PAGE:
Catch a little cold, get a little migraine, and we’re off to check WebMD.
We’re all guilty of it — googling our symptoms — instead of getting a doctor’s appointment. Well, Amazon took it one step further.
United Kingdom users may now ask health advice for Amazon’s Alexa as the Department of Health announced Amazon’s partnership with the National Health Services (NHS).
Alexa will have access to the NHS Choices website for when users list down their symptoms. According to the Department of Health in England, the partnership will help in reducing the demand from NHS.
According to Health Secretary Matt Hancock, one of the goals of the partnership is to lessen the pressure on its GPs and pharmacists. It also aims to encourage patients to take better control of their healthcare.
He also emphasized that the new technology does not encourage patients to do away with doctor’s appointments. It’s still important that patients see their General Practitioners (GPs) if that’s what’s necessary for them.
“At the moment, there are people all over the country, who already turn to Alexa for medical advice. At the moment, they just get whatever the internet throws at them. In the future, because of this collaboration, they’ll get NHS advice,” Hancock says during an interview in Sky News.
A report from The Verge has confirmed that UK’s Royal College of General Practitioners (RCGP) welcomed the idea. However, it emphasized the need for an independent body to verify that Alexa is providing the best advice.
RCGP chairwoman Professor Helen Stokes-Lampard says, “it is vital that independent research is done to ensure that the advice given is safe, otherwise it could prevent people seeking proper medical help and create even more pressure on our overstretched GP service.”
The move to integrate with Alexa is another step to accommodating voice search technology in users’ lives. Since the launch of Apple’s Siri, voice search has become the norm. According to The Telegraph, experts predict that 50% of internet searches will be done using voice-assisted technology by 2020.
Before this team-up, Alexa gathers medical responses based on popular searches from the internet. There’s also a WebMD Alexa skill that users can enable, which would scour the pages of WebMD for any medical-related question.
Data Privacy Issues
Some concerns have been raised related to Amazon, an e-commerce giant, having access to medical files from NHS. One of which is Data Privacy. Two scenarios of data privacy leaks can be identified. One is a leak from NHS files directly, and another is a leak of users’ information whenever they use Alexa.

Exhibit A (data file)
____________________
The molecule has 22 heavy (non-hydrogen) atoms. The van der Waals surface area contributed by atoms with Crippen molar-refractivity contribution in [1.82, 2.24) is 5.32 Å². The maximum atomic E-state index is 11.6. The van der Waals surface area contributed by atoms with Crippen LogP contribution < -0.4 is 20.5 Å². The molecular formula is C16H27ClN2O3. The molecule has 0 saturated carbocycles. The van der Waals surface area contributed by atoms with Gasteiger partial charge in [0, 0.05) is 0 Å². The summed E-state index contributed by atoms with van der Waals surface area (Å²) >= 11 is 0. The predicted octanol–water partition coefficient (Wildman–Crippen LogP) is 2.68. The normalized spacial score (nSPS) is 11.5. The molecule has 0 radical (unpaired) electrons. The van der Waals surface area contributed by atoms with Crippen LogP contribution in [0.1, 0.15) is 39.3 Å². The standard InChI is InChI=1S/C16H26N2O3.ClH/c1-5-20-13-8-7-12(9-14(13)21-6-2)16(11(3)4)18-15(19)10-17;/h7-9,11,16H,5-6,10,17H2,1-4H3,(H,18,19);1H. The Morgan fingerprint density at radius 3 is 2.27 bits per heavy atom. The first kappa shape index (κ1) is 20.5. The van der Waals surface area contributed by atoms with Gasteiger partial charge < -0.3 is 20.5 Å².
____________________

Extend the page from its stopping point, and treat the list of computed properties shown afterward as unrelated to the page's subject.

Big Brother Watch, a civil liberty group, shared criticisms about the partnership. According to the organization’s director, Silkie Carlo, “it’s a data protection disaster waiting to happen.”
Each patient is protected by the physician-patient privilege that allows for medical confidentiality for any communication between a patient and his or her doctor. Thus, if a third party organization has access to records of NHS personal medical data, it may be more prone to hacking leading to the leakage of said data.
Health Secretary Hancock defended the data privacy speculations in an interview with Sky News. Hancock reminded everyone that there are privacy rules in place to ensure the patient’s data will not be used for commercial reasons.
Amazon supported Hancock’s defense. According to a report in The Times, Amazon reiterated that it does not share information with third parties, nor does it create a profile of its Alexa users.
“All data was encrypted and kept confidential. Customers are in control of their voice history and can review or delete recordings,” an Amazon spokesman shared.
Self-Diagnosis and Cyberchondria
Aside from Data Privacy issues, another concern that comes with the convenience of getting medical advice from Alexa is the possible increase of people getting cyberchondria among its users.
Cyberchondria, sometimes known as compuchondria, is one’s escalation of concerns based on googling one’s symptom.
According to Kelli Harding, a health anxiety psychiatrist and an assistant professor of Psychiatry at Columbia University Medical Center, “cyberchondria is the new frontier of hypochondria.”
One type of user that’s most prone with cyberchondria is first-time mothers. Worrisome mothers often Google their child’s symptoms the fear that bothering pediatricians with their million questions will eventually lead to doctors’ brushing off their concerns. Googling the symptoms often aggravates the mother’s anxiety and does not help with that situation.
Another concern is that users of the Alexa-NHS collaboration project will make the users too independent and rely on self-diagnosis.
To which, Hancock reiterates, “You, of course, always need to be able to see your GP face-to-face if that’s what you want [and] if that’s what’s necessary; but let’s use the technology, too.”